The result was the Chechen War. The capital of Chechnya, Grozny, has long since been reduced to waste. Since the collapse of the Soviet Union in 1991, violent Chechen casualties have numbered at least 100,000 and by some estimates as many as 300,000 - surely enough to qualify as a second or third-degree genocide. To put this in proper perspective with another war of attrition, the very highest estimate of Palestinian casualties since 1948 is roughly 76,000, and this does not just number the maximum amount of Palestinians killed by Israelis, but the roughly equal number killed by neighboring countries where the majority of Palestinians live like Jordan and Lebanon, and killed by other Palestinians in intra-national political battles. In nearly 1/3rd the time, Russia has probably killed 3 times as many Chechens as anyone at all has killed Palestinians. 

In just two years in the violent Eastern Ukrainian conflict which began around the time which Putin-proxy Viktor Yanukovich was deposed, 10,000 people have died - a chilling reminder of what may come to America if we do something similar to Donald Trump. 

Let's leave aside the potential that Putin's Russia was behind a whole slew of planes shot down like Malaysia Flight 17, and even the Polish Air-Force Tu-154 Crash which carried half the Polish government to a joint commemoration of an event during World War II when the anti-Nazi half of Poland's 1940's most important people were gathered into one place and slaughtered en masse.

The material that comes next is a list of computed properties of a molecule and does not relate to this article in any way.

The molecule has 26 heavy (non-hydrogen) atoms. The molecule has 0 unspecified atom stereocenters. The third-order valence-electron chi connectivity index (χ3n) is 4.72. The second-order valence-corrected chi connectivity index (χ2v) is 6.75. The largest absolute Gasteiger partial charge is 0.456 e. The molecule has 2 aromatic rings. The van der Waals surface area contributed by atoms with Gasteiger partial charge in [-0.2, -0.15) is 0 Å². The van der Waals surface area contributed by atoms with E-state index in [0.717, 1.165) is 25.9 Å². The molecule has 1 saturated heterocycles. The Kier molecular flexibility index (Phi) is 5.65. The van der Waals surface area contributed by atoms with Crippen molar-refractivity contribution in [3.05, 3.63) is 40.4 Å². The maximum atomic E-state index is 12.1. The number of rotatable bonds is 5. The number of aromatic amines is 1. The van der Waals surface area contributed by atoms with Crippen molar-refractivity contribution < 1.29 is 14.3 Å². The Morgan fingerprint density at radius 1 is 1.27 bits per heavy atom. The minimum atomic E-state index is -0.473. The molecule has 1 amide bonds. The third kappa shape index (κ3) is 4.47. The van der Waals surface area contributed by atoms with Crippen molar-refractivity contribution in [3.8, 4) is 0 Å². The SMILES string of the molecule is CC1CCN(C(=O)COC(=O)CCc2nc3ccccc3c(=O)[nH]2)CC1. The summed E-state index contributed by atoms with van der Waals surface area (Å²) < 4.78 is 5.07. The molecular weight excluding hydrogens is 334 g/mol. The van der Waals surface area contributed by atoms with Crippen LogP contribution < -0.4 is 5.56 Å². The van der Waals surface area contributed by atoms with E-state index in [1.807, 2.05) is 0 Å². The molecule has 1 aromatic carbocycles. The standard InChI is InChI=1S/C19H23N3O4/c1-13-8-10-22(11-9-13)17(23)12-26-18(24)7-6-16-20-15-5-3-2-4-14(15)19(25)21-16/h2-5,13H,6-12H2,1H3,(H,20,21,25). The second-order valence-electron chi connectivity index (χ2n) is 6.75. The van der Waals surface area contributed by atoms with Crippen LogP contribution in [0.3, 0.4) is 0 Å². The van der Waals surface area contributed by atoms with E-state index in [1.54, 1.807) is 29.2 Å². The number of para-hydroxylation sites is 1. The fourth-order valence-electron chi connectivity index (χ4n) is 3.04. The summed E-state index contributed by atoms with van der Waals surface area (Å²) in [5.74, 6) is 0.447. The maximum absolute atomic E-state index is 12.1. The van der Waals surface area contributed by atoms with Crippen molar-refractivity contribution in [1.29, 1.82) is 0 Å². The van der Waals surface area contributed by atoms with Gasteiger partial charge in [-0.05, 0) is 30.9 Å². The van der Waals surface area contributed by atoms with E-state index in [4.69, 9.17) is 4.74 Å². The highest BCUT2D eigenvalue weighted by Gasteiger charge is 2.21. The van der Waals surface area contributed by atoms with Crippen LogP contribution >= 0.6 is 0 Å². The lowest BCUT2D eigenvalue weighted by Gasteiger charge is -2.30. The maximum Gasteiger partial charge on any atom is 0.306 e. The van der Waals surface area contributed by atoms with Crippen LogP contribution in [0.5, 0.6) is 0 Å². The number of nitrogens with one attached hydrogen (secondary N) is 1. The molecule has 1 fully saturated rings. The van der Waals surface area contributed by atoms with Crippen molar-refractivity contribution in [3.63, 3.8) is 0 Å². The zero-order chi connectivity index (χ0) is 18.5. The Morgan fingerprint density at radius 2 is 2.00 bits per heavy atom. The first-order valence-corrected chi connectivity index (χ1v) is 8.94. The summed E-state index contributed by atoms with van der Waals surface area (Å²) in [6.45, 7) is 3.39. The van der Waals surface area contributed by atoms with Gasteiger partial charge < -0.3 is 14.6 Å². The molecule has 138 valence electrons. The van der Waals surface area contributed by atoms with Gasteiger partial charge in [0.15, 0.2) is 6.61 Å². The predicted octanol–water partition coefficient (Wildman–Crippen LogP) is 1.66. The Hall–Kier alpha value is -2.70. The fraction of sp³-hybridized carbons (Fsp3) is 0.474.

Let's just focus for one second about Syria, the closest thing the 2010's have to a Spanish Civil War. Who ultimately bears responsibility for the somewhere between 312,000 and 470,000 dead? Is it Assad, who directly benefits by staying the unquestioned leader of the country? Or is it Putin, whose vested interest in it was to stop the Arab Spring from spreading to any country where dictators stomp on liberty?

2011 seems like ages ago, but anyone for whom that year meant something, who lived through that brief period when liberty for all, yet again, seemed possible, will never forget it. Like all these moments in history, it was mostly a fool's hope, but in our various ways, we all need hope to keep going.